Miniature Portraits at the Maryland Historical Society at Monument & N. Howard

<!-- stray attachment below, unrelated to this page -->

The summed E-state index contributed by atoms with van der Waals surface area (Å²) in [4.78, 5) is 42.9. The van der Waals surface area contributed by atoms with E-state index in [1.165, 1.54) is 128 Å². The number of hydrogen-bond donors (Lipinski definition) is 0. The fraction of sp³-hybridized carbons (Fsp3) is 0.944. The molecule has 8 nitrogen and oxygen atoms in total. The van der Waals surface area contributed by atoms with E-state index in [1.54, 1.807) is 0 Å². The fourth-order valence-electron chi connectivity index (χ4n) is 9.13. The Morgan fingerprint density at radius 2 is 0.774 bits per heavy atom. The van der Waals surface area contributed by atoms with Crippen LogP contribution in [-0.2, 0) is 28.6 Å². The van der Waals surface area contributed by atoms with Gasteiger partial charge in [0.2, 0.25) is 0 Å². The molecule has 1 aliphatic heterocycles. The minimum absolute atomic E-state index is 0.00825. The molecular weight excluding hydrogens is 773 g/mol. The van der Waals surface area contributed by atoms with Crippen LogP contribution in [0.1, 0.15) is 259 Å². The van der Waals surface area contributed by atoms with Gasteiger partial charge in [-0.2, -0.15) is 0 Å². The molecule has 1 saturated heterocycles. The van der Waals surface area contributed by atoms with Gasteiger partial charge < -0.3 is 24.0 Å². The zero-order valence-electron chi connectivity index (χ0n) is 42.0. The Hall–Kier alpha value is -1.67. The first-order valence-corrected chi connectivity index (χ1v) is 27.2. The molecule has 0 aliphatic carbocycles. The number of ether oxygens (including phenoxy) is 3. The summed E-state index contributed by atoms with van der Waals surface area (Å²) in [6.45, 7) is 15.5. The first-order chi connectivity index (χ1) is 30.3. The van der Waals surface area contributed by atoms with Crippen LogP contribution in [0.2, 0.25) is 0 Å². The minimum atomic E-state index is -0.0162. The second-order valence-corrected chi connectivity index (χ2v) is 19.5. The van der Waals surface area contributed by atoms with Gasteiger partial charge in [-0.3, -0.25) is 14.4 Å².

Today’s ride took me down the McKeldin Square to drop off a staple gun to the folks at the media table at Occupy Baltimore before a couple of hours waving signs on the corner with B. and B. The square was fairly empty this afternoon, which surprised me, given the sunshine and Saturday-ness of it all, but maybe folks were still out on the walking tour of Inner Harbor bad guys. I dropped off my stuff on an empty table and wandered about until a guy named John Paul (like the pope!) started up a conversation with me about my bike. I agreed with him that my bike is hot, and he told me stories about rides he’s made across the country and across Florida. He keeps meaning to settle down, get a “real” job, but he keeps ending up riding his bike instead. The guy next to him was making soup for the crowd, and he shared stories of biking around rural Maryland, where he’s from. He’s not feeling the city–you can’t see the stars. The town he’s from? The first federal post office in the country. You learn so much by listening just a little, tiny bit, and the folks at the square are definitely up to share a story or two. After my sign-waving stint I headed up to the Maryland Historical Society, because there’s something about work in the present for the future that makes me want a little past. I made it up to the second floor this time, narrowly avoiding another awkward encounter with the incredibly talented John Wilkes Booth reenactor, and sat to read through this catalog describing the miniature portraits of Marylanders. So much space given to these stories, because these are the things that were saved by the people who did this particular kind of saving, but as I sat there I wondered why I must sit and read those particular stories. The space, it makes you do it! I got up, zipped through a bit more of the exhibit, and then got back on my bike to head home for dinner and a movie and some rest. It’s exhausting out here sometimes.

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